Managing your time in critical care: Part II


When providing critical care, effective time management is of the utmost importance (why else would we still be talking about it?). And yet, the very nature of the job makes thoughtful planning and the development of a stable, consistent routine that much more difficult for even the most organized nurse.
Sounds a lot like being between a rock and a hard place, doesn’t it?

Luckily, where there’s a will, there’s a way, especially when that will is supplemented with even more advice from the queen of critical care strategy, Kati Kleber.


One of the most important things to master in critical care is prioritization…what do you do first? It’s kind of like prioritization on the floor, except the stakes are higher. Instead of doctors rounding, patients being hypertensive, patients in pain, families wanting you to discharge them 10 minutes ago or having to facilitate a transfer to a nursing home, you have patients with subarachnoid hemorrhages who are suddenly developing hydrocephalus; septic patients on four different drips to increase their blood pressure, active GI bleeds profusely bleeding from their rectum; patients with Impellas who cannot move a muscle; and very emotional family surrounding everyone all the time. Oh, and the guy next door has basically been coding for the last two hours.



All right, so how do I figure out who needs me most?

A lot of intensive-care time management has to do with the “who needs me the most right now” mentality. Yes, all of them always need you…however, who needs you MOST?

If you don’t know which task to do next, ask yourself: Which patient is the least stable right now? That can help you quickly prioritize when there are many tasks that need to be completed.

Once you’re more familiar with the urgency of certain situations and disease processes, you’ll figure it out. And also, once you’ve screwed it up a few times, you’ll never forget!

Here are three examples of typical critical care situations. Both patients need you now, but who needs you right now? (Sorry for all the neuro, I love it so much!)

1. One patient has had a hemoglobin drop from 7.9 gm/dL yesterday to 6.9 gm/dL today and has two units of PRBCs due now. He’s asymptomatic. Your other patient has a stable subarachnoid bleed (not in vasospasms) and his blood pressure limit is to keep his systolic pressure less than 160. His last three pressures were 159, 168 and 174 over the last 45 minutes. He’s also asymptomatic. How do you handle this?


2. One of your patients had a devastating stroke in her brainstem yesterday. The family has all arrived and is at the bedside, and wants to allow the patient to pass naturally. She was made a DNR last night and the MD ordered comfort care measures once everyone has arrived. Respiratory therapy just pulled out the endotracheal tube and her oxygen saturation is 71 percent and her heart rate is 39. Your other patient was admitted from the floor with septic shock. Antibiotics were initiated, cultures have been sent and up until this point, his vitals were stable. Now his pressure is 69/42 with a MAP of 51. You can only do one thing right now—what do you do?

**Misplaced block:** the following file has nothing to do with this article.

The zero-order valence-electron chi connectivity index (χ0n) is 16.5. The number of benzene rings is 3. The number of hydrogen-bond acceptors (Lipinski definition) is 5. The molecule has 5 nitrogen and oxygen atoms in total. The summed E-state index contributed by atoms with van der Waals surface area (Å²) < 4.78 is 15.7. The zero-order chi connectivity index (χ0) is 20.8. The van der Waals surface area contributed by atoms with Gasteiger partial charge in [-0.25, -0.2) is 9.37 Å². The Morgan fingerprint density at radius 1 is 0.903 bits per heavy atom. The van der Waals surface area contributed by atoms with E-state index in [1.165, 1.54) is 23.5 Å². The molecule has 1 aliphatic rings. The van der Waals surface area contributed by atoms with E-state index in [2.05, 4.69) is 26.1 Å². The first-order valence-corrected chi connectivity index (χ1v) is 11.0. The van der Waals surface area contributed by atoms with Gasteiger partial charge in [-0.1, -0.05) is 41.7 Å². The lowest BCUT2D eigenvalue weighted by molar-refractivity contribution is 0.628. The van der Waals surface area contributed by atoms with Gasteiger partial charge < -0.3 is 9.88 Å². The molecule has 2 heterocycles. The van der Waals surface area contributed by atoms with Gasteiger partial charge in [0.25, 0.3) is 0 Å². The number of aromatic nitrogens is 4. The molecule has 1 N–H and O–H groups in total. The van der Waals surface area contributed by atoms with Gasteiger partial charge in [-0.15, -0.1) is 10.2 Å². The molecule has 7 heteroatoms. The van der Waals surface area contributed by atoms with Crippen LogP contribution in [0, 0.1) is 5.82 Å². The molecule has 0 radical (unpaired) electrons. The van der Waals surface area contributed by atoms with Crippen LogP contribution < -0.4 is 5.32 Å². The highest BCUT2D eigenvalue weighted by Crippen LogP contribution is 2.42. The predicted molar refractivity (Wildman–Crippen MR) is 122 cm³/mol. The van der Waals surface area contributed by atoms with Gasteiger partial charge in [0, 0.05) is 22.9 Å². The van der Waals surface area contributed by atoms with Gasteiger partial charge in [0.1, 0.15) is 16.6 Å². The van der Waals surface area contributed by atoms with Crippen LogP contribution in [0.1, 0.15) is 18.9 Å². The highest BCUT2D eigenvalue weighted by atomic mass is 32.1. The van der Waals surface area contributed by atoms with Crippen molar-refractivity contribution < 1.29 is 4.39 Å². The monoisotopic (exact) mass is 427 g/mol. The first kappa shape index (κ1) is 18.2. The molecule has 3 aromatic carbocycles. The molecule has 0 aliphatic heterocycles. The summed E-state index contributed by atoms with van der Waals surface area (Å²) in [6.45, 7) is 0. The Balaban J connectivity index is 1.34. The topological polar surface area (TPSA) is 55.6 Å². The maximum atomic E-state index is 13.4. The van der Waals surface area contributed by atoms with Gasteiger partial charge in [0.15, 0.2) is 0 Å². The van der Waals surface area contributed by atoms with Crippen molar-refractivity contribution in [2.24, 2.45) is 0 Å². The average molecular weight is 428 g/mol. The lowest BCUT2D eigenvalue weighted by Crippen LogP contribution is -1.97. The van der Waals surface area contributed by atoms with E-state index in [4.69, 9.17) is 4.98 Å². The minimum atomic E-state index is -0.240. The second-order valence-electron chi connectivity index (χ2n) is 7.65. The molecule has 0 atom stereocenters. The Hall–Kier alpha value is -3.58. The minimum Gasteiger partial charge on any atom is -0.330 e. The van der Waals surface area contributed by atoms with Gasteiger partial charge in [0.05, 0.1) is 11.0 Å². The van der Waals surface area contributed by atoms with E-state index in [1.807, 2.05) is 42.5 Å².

3. One of your patients has an intercerebral hemorrhage and is on Cardene to keep her systolic pressure less than 160. Her pressure is now 185/90 and climbing. Your other patient is in respiratory distress. He’s been on 4L NC all day and has an O2 saturation of 95 percent, but all of a sudden he’s 84 percent on that 4L NC and clearly in distress. How do you handle this?

All right, here’s how I would handle all of these situations.

1. Which patient is the least stable? Typically asymptomatic anemia is only treated if it’s less than 7.0 gm/dL and you’re barely below that. He hasn’t had a major drop, only 1 gm/dL overnight, so he’s not acutely bleeding. That guy can wait a second for you to start that blood; you need to deal with your hypertensive subarachnoid. Check your PRN medications to see what you have; if you don’t have anything, you need page the MD immediately, get a STAT order and administer it NOW.

2. Which patient is the least stable that you’re going to treat? The family of your patient receiving comfort care may need you more emotionally, but your septic patient is not perfusing blood to his organs with a MAP of 51. You need to get him on some Levophed and Vasopressin (or whatever is ordered) STAT. Do that first, then go emotionally support the family of your dying patient. It would be ideal if you could delegate starting your drips to someone else and stay with the dying patient, but realistically that’s not always an option.


3. Which patient is the least stable? The guy in respiratory distress! Yes, that’s a scary high blood pressure for someone with a bleed in their brain, but Mr. Respiratory Distress needs you, like, NOW! Get a non-re-breather on them and crank it up all the way and see if that works. If not, they may need to be emergently intubated. If possible, delegate to someone to titrate your Cardene up. Again, that’ s not always going to be an option. In the case that it’s not, you need to get Mr. Respiratory Distress stabilized and then titrate your Cardene.

These are a little neuro-y—does anyone who works in cardiac or SICU/MICU have a good scenario they’ve experienced? One where both need you right now, but you had to figure out who needed you more? The newbies to critical care will greatly appreciate it!

To read more, visit

Nursey-123x18511Becoming Nursey: From Code Blues to Code Browns, How to Take Care of Your Patients and Yourself talks about how to realistically live as a nurse, both at home and at the bedside…with a little humor and some shenanigans along the way. Get ready: It’s about to get real, real nursey. You can get your own copy at, Amazon or Goodreads (ebook).

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